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The Story of a Cotton T-Shirt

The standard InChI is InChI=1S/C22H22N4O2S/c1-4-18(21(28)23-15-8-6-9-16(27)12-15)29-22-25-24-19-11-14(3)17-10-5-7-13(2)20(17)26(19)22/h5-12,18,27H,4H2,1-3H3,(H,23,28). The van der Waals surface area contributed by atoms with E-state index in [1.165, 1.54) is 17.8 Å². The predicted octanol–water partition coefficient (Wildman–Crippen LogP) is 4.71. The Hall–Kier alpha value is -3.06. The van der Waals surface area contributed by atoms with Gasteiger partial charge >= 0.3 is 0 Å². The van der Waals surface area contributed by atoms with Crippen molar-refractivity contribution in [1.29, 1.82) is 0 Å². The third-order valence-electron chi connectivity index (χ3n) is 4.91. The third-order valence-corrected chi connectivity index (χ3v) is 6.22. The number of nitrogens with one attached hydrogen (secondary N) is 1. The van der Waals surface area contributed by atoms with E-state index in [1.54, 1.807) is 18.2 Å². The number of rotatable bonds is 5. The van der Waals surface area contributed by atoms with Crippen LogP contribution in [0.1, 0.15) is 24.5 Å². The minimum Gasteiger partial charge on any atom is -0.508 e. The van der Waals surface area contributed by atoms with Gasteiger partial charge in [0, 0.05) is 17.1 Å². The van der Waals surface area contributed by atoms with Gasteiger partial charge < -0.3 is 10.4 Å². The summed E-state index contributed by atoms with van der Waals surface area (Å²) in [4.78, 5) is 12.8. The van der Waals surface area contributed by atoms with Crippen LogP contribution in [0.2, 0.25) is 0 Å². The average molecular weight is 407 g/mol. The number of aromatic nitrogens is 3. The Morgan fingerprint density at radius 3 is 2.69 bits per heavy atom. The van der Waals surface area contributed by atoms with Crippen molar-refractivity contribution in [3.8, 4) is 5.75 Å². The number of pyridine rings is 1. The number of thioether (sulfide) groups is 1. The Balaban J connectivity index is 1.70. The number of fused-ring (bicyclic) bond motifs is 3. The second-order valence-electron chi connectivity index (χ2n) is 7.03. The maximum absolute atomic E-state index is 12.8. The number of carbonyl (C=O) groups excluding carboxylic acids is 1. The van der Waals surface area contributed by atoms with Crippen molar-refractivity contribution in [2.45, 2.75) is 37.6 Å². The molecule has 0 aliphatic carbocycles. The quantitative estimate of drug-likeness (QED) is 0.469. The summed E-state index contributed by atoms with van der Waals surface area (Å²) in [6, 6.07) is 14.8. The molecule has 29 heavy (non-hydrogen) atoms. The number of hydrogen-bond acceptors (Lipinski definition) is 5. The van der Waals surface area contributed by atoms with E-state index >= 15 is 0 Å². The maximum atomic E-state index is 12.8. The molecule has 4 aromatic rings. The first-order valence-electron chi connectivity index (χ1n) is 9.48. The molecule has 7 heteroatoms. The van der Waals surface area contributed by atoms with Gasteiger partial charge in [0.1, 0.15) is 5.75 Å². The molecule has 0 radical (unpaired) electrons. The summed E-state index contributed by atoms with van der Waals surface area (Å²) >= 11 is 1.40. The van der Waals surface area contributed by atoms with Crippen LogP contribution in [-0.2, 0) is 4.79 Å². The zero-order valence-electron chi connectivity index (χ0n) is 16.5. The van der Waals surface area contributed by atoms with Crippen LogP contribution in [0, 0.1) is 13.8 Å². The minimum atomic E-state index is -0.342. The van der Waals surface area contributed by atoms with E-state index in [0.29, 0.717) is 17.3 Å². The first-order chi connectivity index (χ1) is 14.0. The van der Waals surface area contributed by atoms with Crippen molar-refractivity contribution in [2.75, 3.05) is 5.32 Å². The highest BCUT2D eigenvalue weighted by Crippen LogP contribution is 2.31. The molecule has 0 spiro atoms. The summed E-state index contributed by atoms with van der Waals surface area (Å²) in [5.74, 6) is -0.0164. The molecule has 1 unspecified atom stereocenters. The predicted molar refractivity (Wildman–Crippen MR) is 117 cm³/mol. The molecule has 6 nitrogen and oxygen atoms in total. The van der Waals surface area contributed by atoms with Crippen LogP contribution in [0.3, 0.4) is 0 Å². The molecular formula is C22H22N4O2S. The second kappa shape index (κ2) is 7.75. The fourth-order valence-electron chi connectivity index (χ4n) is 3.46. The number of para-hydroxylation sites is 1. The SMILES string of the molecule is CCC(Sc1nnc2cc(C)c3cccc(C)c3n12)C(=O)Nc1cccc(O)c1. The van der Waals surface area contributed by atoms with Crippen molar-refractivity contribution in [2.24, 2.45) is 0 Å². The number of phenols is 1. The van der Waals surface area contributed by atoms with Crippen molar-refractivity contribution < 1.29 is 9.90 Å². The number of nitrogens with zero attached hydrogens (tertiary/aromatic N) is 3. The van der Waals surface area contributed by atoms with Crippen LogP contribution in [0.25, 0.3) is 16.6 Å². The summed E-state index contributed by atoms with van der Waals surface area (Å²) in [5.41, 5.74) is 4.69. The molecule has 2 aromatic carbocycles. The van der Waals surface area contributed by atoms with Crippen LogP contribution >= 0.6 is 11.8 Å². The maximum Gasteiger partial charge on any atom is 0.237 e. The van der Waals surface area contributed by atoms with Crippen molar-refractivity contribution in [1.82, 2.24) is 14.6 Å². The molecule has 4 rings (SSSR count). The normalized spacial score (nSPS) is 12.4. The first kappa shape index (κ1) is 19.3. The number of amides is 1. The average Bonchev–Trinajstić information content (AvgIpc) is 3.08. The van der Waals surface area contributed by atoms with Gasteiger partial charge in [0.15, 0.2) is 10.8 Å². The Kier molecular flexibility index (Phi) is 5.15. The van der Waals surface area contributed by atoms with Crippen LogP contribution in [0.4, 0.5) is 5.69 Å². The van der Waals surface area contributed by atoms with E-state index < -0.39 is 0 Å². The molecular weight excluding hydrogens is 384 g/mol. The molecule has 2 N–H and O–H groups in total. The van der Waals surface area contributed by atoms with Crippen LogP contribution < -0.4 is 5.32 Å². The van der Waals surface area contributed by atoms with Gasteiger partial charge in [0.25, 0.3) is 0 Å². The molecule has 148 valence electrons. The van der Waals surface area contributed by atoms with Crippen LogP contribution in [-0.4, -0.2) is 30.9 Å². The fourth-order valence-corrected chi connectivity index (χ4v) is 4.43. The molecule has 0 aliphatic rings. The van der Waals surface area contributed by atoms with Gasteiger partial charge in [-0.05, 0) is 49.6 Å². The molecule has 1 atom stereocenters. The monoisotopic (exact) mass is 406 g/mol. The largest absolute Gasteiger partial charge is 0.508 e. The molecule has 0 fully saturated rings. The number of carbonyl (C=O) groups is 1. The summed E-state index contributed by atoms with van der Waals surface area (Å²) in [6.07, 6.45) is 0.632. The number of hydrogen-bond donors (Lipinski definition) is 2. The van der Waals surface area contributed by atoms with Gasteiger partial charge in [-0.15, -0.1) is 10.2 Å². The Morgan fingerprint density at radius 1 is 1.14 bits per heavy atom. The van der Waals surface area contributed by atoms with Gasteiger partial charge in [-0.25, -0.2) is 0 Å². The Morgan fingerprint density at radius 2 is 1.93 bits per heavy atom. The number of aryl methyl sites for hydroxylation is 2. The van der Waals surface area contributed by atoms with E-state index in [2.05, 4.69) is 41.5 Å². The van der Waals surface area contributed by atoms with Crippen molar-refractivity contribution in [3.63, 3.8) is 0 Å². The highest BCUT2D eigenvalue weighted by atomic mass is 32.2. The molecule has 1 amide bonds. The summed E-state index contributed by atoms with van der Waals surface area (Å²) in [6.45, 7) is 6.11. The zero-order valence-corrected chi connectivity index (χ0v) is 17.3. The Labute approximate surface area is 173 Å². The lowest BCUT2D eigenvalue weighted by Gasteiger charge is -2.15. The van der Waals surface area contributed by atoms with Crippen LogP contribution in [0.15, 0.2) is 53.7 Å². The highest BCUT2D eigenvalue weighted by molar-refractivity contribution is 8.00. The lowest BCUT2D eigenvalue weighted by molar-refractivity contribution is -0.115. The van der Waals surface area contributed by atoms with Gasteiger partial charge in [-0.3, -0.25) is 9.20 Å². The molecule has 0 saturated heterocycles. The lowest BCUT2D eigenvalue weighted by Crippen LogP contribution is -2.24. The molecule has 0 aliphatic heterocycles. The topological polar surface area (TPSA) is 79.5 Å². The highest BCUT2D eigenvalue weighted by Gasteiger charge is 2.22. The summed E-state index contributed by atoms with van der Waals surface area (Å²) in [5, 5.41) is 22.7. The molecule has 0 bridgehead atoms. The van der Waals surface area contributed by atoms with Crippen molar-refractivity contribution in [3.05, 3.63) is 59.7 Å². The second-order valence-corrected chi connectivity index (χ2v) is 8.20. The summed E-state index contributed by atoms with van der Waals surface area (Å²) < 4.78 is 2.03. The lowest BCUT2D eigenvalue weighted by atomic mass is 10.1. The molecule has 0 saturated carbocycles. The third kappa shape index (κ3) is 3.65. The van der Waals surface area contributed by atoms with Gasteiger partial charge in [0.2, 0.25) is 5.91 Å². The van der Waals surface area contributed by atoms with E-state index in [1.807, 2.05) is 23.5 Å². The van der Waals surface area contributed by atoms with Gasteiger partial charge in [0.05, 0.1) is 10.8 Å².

In the world ranking, India, China and America are at the forefront of cotton cultivation. The planted cotton crops become cotton flowers within 110-150 days and are ready to be picked. The most important information to be given here is that the cotton crop uses the highest pesticides. This is harmful to both the workers and the ecosystem, which is also known to have carcinogenic effects. There is also an organic cotton production, which is produced without the use of pesticides, but it only accounts for 1% of the 22.7 million metric tons of cotton production per year. The cotton balls obtained in the cotton fields pass through the gin and are turned into 225 kg bales and begin their first journey towards the spinners, mostly in China and India. The bales reaching the cotton mills are turned into yarn by going through many processes. The yarns are wrapped in bobbins and packaged for the next stage, which are the knitters. This time the distribution network is even wider. All over the world, these yarns are distributed to knitters who will knit fabrics in different styles, weights and appearances. In order for the cloths knitted in the factories to become fabrics, they must be treated with heat and chemicals in order to have the desired softness and get ready for the dying process. Now the fabrics are ready and the next journey begins to the dyehouses… At the dye houses, fabrics are dyed into the desired colors and this process requires a large control system. It is essential that the wastewater coming out of the dye houses be controlled very well, otherwise it is highly likely that we will see the colors of the season in our streams. Dyeing is the last of the untouched processes, because people are still needed for sewing. Cotton, which has become a fabric now fills the warehouses of the factories where the brands have their production done. These factories exist all over the world, but the highest t-shirt industry is in Bangladesh with 4.5 million workers. China, Turkey, Portugal, Italy follow. The fabrics are cut in the desired form and model, sewn, ironed and packed after checking. They are ready to go to the final destination with the parcels. Finally they reach the warehouses of the brands to be sold, leaving a huge carbon footprint with airplanes, ships and trucks.


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